Yesterday, Twitter started testing a new feature on the Android version of the app. This feature is a prompt that pops up whenever a user taps the ‘Retweet’ option, it requests if the user has opened the post before deciding to share it.
Sharing an article can spark conversation, so you may want to read it before you Tweet it.
To help promote informed discussion, we're testing a new prompt on Android –– when you Retweet an article that you haven't opened on Twitter, we may ask if you'd like to open it first.
— Twitter Support (@TwitterSupport) June 10, 2020
According to the statement, this prompt will display options on whether to open the article before going ahead to retweet or do so without reading. It is believed that this only applies to tweets with links. As of now, it is only available to select users.
To calm some intrusion concerns raised in reaction to the statement, this feature cannot verify if the user has read the post on another device or opened it in a different browser.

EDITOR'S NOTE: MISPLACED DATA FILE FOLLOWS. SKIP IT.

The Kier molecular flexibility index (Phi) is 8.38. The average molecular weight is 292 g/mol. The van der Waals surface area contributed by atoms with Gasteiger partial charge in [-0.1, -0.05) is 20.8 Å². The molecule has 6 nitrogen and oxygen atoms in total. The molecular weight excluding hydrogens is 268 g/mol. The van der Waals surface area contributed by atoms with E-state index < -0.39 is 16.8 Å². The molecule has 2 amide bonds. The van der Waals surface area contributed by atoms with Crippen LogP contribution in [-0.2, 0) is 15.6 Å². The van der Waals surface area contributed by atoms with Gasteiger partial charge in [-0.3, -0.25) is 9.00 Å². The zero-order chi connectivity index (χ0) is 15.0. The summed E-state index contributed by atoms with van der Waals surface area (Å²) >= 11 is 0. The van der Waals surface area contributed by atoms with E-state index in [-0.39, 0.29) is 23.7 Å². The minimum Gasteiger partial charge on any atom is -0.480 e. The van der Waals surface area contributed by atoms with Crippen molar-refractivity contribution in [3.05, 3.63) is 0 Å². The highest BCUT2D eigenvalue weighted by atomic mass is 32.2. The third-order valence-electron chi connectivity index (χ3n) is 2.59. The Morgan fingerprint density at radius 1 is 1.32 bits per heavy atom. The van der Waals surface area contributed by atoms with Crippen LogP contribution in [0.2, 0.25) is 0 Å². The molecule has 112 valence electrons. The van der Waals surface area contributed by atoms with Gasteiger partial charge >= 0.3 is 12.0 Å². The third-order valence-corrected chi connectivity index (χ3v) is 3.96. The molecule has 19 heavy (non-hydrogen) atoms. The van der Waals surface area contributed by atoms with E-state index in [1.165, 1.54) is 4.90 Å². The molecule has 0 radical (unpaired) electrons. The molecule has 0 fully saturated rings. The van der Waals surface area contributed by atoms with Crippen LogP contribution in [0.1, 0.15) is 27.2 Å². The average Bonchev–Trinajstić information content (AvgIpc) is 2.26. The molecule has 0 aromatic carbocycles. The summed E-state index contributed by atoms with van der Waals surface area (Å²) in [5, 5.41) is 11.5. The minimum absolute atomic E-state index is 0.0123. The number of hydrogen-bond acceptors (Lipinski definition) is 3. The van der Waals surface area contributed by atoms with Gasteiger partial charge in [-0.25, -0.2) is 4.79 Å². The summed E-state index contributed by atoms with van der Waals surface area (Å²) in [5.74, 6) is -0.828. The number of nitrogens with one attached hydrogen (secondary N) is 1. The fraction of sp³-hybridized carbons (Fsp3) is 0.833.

It also does not deprive any user of retweeting a post either it was opened or not. Instead, it serves as a reminder for the importance of sharing only what is confirmed to be worth sharing.
Similar to the WhatsApp’s feature that restricts the number of people a user is permitted to forward a message to at once, Twitter probably introduced this new effect to make users aware of spreading misinformation and perhaps reflect on the post before sharing it.
The Internet, especially platforms with high social engagement, is known to be an avenue for spreading fake news. However, every user should be aware that whoever shares a post is as liable as the person that made the post.
In the space of one month, this is Twitter’s third experiment with features that check users’ activities. A few weeks ago, Twitter tested a feature that allows users to limit who can reply to their tweets.
For people with the feature, they can decide to either allow only those they follow or tag only people they wish to receive replies from. The other feature warns whenever a tweet has the potentials of being hurtful or abusive.
It is not certain when this feature, like previously tested feature, will eventually be rolled out to all users. In the meantime, this ‘test’ prompt hopes to bring sanity to the use of the retweet option while users await Twitter’s native quoted tweets feature.